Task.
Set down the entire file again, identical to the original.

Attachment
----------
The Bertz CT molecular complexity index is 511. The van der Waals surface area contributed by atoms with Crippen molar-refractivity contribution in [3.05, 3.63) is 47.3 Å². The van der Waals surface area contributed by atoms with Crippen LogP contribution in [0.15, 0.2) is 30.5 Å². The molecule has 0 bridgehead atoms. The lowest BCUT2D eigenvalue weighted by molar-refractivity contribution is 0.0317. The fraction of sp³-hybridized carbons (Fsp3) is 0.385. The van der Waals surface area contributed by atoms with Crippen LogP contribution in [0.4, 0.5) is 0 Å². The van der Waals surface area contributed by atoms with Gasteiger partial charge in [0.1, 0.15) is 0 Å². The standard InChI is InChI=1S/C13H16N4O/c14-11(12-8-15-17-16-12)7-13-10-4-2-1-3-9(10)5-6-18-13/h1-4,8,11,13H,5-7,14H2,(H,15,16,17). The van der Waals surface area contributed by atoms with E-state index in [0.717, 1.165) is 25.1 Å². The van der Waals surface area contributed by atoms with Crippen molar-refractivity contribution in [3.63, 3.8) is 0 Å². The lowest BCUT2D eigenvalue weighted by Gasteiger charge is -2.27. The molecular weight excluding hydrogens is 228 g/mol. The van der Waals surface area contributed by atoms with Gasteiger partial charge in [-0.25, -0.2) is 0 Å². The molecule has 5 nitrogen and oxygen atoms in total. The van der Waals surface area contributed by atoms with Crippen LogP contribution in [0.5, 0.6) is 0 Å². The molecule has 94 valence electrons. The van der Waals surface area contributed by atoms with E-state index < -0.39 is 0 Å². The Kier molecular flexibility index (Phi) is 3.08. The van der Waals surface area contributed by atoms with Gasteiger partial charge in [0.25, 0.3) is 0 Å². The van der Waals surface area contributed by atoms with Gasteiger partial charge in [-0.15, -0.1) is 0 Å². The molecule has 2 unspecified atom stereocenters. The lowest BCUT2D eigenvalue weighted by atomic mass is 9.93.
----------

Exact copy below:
The Bertz CT molecular complexity index is 511. The van der Waals surface area contributed by atoms with Crippen molar-refractivity contribution in [3.05, 3.63) is 47.3 Å². The van der Waals surface area contributed by atoms with Crippen LogP contribution in [0.15, 0.2) is 30.5 Å². The molecule has 0 bridgehead atoms. The lowest BCUT2D eigenvalue weighted by molar-refractivity contribution is 0.0317. The fraction of sp³-hybridized carbons (Fsp3) is 0.385. The van der Waals surface area contributed by atoms with Crippen LogP contribution in [0.4, 0.5) is 0 Å². The van der Waals surface area contributed by atoms with Gasteiger partial charge in [0.1, 0.15) is 0 Å². The standard InChI is InChI=1S/C13H16N4O/c14-11(12-8-15-17-16-12)7-13-10-4-2-1-3-9(10)5-6-18-13/h1-4,8,11,13H,5-7,14H2,(H,15,16,17). The van der Waals surface area contributed by atoms with E-state index in [0.717, 1.165) is 25.1 Å². The van der Waals surface area contributed by atoms with Crippen molar-refractivity contribution in [3.63, 3.8) is 0 Å². The lowest BCUT2D eigenvalue weighted by Gasteiger charge is -2.27. The molecular weight excluding hydrogens is 228 g/mol. The van der Waals surface area contributed by atoms with Gasteiger partial charge in [-0.25, -0.2) is 0 Å². The molecule has 5 nitrogen and oxygen atoms in total. The van der Waals surface area contributed by atoms with Crippen LogP contribution in [0.5, 0.6) is 0 Å². The molecule has 94 valence electrons. The van der Waals surface area contributed by atoms with E-state index < -0.39 is 0 Å². The Kier molecular flexibility index (Phi) is 3.08. The van der Waals surface area contributed by atoms with Gasteiger partial charge in [0.25, 0.3) is 0 Å². The van der Waals surface area contributed by atoms with Gasteiger partial charge in [-0.15, -0.1) is 0 Å². The molecule has 2 unspecified atom stereocenters. The lowest BCUT2D eigenvalue weighted by atomic mass is 9.93.